Women's issues cover a broad range. They may include balancing of power within relationship, finding one's own voice, dealing with stereotypes, sexism, oppression, abusive relationships, or intimate partner violence. They may also include transitions between roles and phases of life (career, family, motherhood, gender-based roles, separations, grief and loss, new beginnings). My training in feminist and relational therapy influences my work with women who are seeking to develop new strengths and opportunities.
Anxiety can be debilitating. Chronic anxiety may be accompanied by other difficult sensations such as depression, powerlessness, anger, or inability to focus. Or it may be expressed primarily as a physical symptom (GI distress, hypertension, insomnia). Therapy provides a safe and supportive space for exploration and sorting through the complexity. Symptom relief can come from insight (identifying a root cause) or learning new ways to respond to specific situations. A variety of therapeutic approaches may be helpful, including psychodynamic and cognitive-behavioral (particularly for panic attack / disorder). Mindfulness-based awareness practice can also be very effective, whether integrated gradually into supportive therapies, or taught in a structured format.
Relationship issues can be opportunities for growth, a natural part of the human experience. For relationship issues in general, I emphasize healthy boundaries, excellent communication skills, and empowerment. For couples in particular, I explore individual needs; very often there is a need to re-establish emotional intimacy so that conflict resolution and decision-making can take place. Specific interventions may include active listening, self-soothing, emotional attunement (turning toward, rather than away), being-with, expressing gratitude, and creation of shared meaning. In some cases, a solution-focused approach (short-term therapy building on existing strengths) can be helpful.
Trauma that is not processed in a healthy way becomes "frozen" in the mind and body. It can feel as though time has stopped. The survivor may "scan for safety" in neutral situations, or shut down completely in the presence of triggers. It may be very difficult to know one's self, let alone talk about all the feelings associated with trauma. When working with a trauma survivor, my first goal is to co-create a safe space. We work slowly; the client always sets the pace. We talk about how trauma is stored and then re-experienced in the body. We learn and practice basic coping skills. As the client feels increasingly grounded, we turn our attention to the unspoken story. We give voice, we give witness, and we honor what the client has done to get this point. We consider various ways of teaching family and friends how to be supportive. Finally, we focus on reconnecting and integrating one's healthy self with community.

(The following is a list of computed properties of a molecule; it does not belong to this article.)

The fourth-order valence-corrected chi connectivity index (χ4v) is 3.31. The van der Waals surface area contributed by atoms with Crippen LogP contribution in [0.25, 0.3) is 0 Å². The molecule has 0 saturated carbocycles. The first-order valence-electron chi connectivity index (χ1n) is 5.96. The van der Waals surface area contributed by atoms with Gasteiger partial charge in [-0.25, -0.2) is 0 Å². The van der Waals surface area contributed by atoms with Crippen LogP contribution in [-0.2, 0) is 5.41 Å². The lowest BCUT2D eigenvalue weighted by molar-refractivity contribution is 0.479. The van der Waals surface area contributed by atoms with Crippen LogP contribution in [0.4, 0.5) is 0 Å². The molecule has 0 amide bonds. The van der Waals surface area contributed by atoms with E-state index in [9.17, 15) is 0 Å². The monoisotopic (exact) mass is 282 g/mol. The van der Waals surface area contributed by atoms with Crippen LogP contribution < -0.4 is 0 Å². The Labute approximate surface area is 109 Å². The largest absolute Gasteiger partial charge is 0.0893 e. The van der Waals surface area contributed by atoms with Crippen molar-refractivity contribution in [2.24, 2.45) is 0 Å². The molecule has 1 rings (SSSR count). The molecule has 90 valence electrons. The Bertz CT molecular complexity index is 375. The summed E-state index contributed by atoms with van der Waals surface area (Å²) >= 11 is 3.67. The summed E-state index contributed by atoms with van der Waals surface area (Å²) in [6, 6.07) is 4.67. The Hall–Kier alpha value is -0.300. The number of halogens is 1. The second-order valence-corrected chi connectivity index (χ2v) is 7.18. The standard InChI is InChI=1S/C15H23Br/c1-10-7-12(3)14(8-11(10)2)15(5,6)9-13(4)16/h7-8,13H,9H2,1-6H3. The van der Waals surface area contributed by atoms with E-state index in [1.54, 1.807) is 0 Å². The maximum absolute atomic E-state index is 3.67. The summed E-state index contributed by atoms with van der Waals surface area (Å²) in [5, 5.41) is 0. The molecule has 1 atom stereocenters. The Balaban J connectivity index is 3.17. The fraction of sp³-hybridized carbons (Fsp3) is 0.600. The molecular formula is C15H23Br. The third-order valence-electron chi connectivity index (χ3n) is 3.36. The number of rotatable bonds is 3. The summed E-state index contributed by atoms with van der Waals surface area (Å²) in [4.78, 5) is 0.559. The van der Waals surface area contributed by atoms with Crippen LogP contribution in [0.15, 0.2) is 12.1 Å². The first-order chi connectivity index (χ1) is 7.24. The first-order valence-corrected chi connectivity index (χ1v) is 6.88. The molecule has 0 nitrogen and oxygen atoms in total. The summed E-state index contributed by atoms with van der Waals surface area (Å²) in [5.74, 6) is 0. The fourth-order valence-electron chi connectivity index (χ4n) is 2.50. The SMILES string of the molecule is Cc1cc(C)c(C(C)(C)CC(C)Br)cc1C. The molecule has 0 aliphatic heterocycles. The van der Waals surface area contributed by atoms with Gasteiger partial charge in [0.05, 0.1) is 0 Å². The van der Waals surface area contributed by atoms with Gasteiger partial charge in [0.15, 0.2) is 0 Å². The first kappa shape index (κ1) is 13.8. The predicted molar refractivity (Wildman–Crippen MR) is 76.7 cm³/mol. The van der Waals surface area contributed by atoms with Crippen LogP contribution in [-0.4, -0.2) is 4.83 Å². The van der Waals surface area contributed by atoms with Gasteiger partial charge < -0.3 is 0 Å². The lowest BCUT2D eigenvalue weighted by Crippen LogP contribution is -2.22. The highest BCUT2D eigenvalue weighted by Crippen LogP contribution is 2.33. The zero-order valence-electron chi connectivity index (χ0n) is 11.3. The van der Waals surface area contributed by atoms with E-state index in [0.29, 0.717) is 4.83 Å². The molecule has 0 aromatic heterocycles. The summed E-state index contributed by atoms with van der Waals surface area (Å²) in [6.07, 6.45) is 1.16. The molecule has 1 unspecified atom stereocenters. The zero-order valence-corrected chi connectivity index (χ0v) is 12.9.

People who are struggling with substance abuse or addiction often feel "broken" or "fragmented." Stopping the substance use is absolutely necessary, but it is only the first step. Recovery is about becoming whole. The long term goal is reintegration of body, mind and spirit. The process involves strength through connection, repair through relationship, acceptance of what is ("living life on life's terms") and willingness to grow. When working with recovering individuals or family members, I emphasize self-care, mindfulness, letting go (detachment), "filling in" with new behaviors (based on one's values), healthy relationship skills, and the importance of community (active joining vs. isolating).
Adjusting to new situations can be challenging. Work transitions, relationship changes, moving to a new place, life cycle transition - each requires a certain amount of adaptation. Sometimes, however, it can feel more like a setback. When working on adjustment issues, my approach is to understand what the client may be "holding onto" (and why), as well as his or her strengths. I acknowledge the work the client has done so far, help the client to accept "what is" and work collaboratively to consider new possibilities. Often, a few small changes can make a big difference.
When people first come in to see me, they are often anxious, depressed or scared. They may feel confused or uncertain about the future. Coping skills that used to work "OK" no longer seem to be sufficient. Some people can point to a specific cause or event, but others find it difficult to identify or talk about underlying concerns - particularly if they have endured a trauma. Therapy offers a warm, safe and compassionate space for exploration of feelings that can be too difficult or too heavy to hold by one's self.
My therapeutic style is collaborative and strengths-based. Depending on a client's needs, I integrate complementary approaches, including emotion-focused, psychodynamic and trauma-informed. I work carefully with each client to find a pace that feels comfortable and safe, while providing structure that supports and guides the healing process.
I love helping people to find new strengths and new perspectives that lead ultimately to growth and change. This process is captured essentially in words from Maya Angelou (poet and trauma-survivor): "I did then what I knew how to do. Now that I know better, I do better."